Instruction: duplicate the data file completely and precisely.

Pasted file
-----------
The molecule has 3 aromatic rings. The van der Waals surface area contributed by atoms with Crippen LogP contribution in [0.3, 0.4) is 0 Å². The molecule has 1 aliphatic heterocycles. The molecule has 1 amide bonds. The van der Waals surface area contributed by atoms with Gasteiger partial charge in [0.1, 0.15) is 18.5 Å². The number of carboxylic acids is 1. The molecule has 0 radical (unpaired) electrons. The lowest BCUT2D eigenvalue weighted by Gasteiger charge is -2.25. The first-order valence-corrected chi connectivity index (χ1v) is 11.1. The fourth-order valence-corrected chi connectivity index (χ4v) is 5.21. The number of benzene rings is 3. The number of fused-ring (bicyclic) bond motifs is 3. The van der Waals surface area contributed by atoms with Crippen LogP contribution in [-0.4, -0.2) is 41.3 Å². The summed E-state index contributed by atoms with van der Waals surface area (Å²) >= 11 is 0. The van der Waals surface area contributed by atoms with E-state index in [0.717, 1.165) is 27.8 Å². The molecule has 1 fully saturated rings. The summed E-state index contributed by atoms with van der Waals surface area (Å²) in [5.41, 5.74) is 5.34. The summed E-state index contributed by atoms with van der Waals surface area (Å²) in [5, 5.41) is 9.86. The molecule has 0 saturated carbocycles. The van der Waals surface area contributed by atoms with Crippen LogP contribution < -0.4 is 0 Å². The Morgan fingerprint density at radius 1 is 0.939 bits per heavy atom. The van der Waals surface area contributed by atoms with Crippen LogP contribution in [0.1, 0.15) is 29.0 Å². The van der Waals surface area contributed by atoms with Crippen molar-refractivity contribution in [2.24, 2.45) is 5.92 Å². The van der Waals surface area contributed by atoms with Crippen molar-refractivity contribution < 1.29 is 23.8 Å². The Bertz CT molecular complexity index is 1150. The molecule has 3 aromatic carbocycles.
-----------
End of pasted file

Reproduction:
The molecule has 3 aromatic rings. The van der Waals surface area contributed by atoms with Crippen LogP contribution in [0.3, 0.4) is 0 Å². The molecule has 1 aliphatic heterocycles. The molecule has 1 amide bonds. The van der Waals surface area contributed by atoms with Gasteiger partial charge in [0.1, 0.15) is 18.5 Å². The number of carboxylic acids is 1. The molecule has 0 radical (unpaired) electrons. The lowest BCUT2D eigenvalue weighted by Gasteiger charge is -2.25. The first-order valence-corrected chi connectivity index (χ1v) is 11.1. The fourth-order valence-corrected chi connectivity index (χ4v) is 5.21. The number of benzene rings is 3. The number of fused-ring (bicyclic) bond motifs is 3. The van der Waals surface area contributed by atoms with Crippen LogP contribution in [-0.4, -0.2) is 41.3 Å². The summed E-state index contributed by atoms with van der Waals surface area (Å²) >= 11 is 0. The van der Waals surface area contributed by atoms with E-state index in [0.717, 1.165) is 27.8 Å². The molecule has 1 fully saturated rings. The summed E-state index contributed by atoms with van der Waals surface area (Å²) in [5.41, 5.74) is 5.34. The summed E-state index contributed by atoms with van der Waals surface area (Å²) in [5, 5.41) is 9.86. The molecule has 0 saturated carbocycles. The van der Waals surface area contributed by atoms with Crippen LogP contribution < -0.4 is 0 Å². The Morgan fingerprint density at radius 1 is 0.939 bits per heavy atom. The van der Waals surface area contributed by atoms with Crippen LogP contribution in [0.1, 0.15) is 29.0 Å². The van der Waals surface area contributed by atoms with Crippen molar-refractivity contribution in [2.24, 2.45) is 5.92 Å². The van der Waals surface area contributed by atoms with Crippen molar-refractivity contribution < 1.29 is 23.8 Å². The Bertz CT molecular complexity index is 1150. The molecule has 3 aromatic carbocycles.